So now, just last week, I was astonished to hear about a move to get yet another proposition onto the California ballot in November (you gotta love California - get enough people with an opinion together with a petition and you can get anything on the ballot - worse - get enough other people together who like what the petition said, and you get new law, whether it's moral or not, whether it makes sense or not - witness Prop. 8 and gay marriage). The people behind this new initiative, (this is not an endorsement), want to go Prop. 8 one better - to truly save heterosexual marriage (I still don't get why it's being threatened), we need to make divorce illegal in California. Now, if you want to leave your marriage, you have to leave the state.

There are those who believe the whole proposal is a satire, like Swift's "A Modest Proposal." If you look at the organization's website, it's not funny. They're dead serious. And not only are they proposing to make life even more difficult for those in abusive situations, once again, they are ignoring centuries of Jewish law by claiming that the notion of divorce is a relatively recent construct. Jesus, they say, never talked about divorce.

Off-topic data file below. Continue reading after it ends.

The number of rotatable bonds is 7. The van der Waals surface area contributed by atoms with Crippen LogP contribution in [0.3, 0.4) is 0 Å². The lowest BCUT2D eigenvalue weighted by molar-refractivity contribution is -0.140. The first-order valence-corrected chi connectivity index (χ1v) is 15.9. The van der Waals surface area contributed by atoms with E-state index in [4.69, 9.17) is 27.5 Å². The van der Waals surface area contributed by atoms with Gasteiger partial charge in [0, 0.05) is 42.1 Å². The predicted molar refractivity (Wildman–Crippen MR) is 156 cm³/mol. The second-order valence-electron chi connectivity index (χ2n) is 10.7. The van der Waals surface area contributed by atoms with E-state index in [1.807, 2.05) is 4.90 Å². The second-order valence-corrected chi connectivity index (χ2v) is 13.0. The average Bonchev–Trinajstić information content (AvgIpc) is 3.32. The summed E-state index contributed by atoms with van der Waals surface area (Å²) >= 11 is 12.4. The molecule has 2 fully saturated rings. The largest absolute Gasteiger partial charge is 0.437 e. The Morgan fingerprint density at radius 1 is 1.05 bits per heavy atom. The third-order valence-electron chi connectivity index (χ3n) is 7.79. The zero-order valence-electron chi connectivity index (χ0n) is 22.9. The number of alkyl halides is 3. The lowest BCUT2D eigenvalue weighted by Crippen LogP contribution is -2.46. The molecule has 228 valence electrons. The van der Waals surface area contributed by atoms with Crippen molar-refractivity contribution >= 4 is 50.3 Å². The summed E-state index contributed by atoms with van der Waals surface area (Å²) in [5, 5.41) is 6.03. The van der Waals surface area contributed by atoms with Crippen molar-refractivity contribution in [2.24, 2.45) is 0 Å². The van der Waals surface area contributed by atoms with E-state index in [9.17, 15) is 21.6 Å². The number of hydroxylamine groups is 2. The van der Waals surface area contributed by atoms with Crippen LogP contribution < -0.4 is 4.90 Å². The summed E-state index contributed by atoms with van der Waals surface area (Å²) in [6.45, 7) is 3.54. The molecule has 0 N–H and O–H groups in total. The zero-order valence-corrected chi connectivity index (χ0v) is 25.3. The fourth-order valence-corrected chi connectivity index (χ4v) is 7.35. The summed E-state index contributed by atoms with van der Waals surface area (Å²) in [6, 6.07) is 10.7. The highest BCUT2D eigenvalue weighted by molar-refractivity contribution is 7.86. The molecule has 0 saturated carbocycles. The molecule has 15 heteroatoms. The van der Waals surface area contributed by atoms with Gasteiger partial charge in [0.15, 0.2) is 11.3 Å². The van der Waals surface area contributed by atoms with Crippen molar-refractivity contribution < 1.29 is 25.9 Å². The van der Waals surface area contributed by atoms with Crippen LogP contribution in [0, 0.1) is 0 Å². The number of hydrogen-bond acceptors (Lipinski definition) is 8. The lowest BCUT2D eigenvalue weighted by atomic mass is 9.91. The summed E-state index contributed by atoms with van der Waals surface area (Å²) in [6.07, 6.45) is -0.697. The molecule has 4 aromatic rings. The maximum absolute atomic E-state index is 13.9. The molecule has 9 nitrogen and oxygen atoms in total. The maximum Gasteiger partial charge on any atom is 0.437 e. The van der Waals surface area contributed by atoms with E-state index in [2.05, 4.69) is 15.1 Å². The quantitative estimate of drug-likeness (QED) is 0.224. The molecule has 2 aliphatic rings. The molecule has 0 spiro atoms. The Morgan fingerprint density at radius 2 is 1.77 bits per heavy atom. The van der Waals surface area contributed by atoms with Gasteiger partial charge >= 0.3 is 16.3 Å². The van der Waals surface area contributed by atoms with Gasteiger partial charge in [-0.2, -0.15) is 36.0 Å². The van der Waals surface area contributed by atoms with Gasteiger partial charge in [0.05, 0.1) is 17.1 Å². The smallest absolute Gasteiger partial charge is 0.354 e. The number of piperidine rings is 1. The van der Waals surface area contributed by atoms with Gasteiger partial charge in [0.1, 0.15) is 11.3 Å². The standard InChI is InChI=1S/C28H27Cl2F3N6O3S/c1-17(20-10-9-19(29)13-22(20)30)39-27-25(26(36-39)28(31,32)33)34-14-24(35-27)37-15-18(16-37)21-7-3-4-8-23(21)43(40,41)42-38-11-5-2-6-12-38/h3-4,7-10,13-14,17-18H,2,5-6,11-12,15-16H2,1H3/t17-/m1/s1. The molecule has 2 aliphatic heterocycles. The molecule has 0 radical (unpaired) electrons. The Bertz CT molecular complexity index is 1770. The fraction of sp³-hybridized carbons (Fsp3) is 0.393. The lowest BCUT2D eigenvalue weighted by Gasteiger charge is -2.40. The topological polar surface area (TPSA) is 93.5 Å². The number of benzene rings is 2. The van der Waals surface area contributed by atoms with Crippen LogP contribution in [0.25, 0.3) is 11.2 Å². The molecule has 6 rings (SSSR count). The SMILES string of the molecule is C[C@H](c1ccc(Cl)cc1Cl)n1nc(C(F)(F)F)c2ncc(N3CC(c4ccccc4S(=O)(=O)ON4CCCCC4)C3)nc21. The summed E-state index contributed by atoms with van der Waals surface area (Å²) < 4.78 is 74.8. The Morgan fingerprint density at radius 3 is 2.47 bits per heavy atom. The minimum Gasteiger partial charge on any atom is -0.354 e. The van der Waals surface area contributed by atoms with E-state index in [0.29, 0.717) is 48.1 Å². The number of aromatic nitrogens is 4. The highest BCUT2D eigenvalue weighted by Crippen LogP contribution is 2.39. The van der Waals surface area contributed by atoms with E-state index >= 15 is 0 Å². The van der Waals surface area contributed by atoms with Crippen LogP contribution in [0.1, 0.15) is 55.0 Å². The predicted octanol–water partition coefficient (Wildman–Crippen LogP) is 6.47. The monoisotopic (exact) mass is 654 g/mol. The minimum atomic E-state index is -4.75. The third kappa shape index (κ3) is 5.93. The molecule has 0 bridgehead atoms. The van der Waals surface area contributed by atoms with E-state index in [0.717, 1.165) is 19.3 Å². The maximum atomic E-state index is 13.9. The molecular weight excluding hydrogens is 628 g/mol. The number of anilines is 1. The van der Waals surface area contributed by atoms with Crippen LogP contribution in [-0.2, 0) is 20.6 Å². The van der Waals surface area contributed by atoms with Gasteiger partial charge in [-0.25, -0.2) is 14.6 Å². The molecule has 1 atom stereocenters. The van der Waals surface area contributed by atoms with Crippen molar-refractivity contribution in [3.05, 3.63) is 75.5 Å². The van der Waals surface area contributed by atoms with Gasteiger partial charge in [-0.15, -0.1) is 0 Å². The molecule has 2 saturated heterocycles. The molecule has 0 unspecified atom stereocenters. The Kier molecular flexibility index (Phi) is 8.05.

Maybe not, but Moses sure did. Divorce is part of Jewish law, again, not encouraged ("when a man divorces the wife of his youth, the stones of the Altar weep") but permitted because Jewish law recognizes the humanness of the partners in a marriage.

I might also point out that gays who decide they have been living a lie and need to come out and live openly as gays (and their spouses) are also condemned to a life of unhappiness. But hey, who cares?

My kvetch? The underlying complaint I have that ties all these issues together? I've disappeared. Not only me, but everyone like me, people who are Jewish and who have a basic understanding of Jewish law, and who would expect to live according to Jewish law to the extent it does not countermand civil law. (The rabbis of the Talmud taught that the law of the land is the law, but there are limits. If a law were passed tomorrow to require everyone to eat a pound of bacon every week because the poor pig farmers are in trouble, we would argue vehemently against this law.)

"The Judeo-Christian tradition" is a fallacy. "Judeo" is put at the front of "Christian" to assuage the rest of us, but in truth we do not agree with everything our Christian neighbors believe, and yet despite our greater visibility in contemporary culture (and all the excitement over the Clinton wedding), our essential differentness is being ignored, or deemed irrelevant, and the result of that perception of irrelevance is the arrogance of presenting laws that satisfy only the Christian approach to private lives.

I don't like disappearing. I don't like feeling irrelevant. What's the point of feeling comfortable announcing I'm Jewish, or a rabbi, if that doesn't mean anything? I have more to bring to the table than just "why don't you accept Jesus?" No one asks. Because no one cares. I hate that.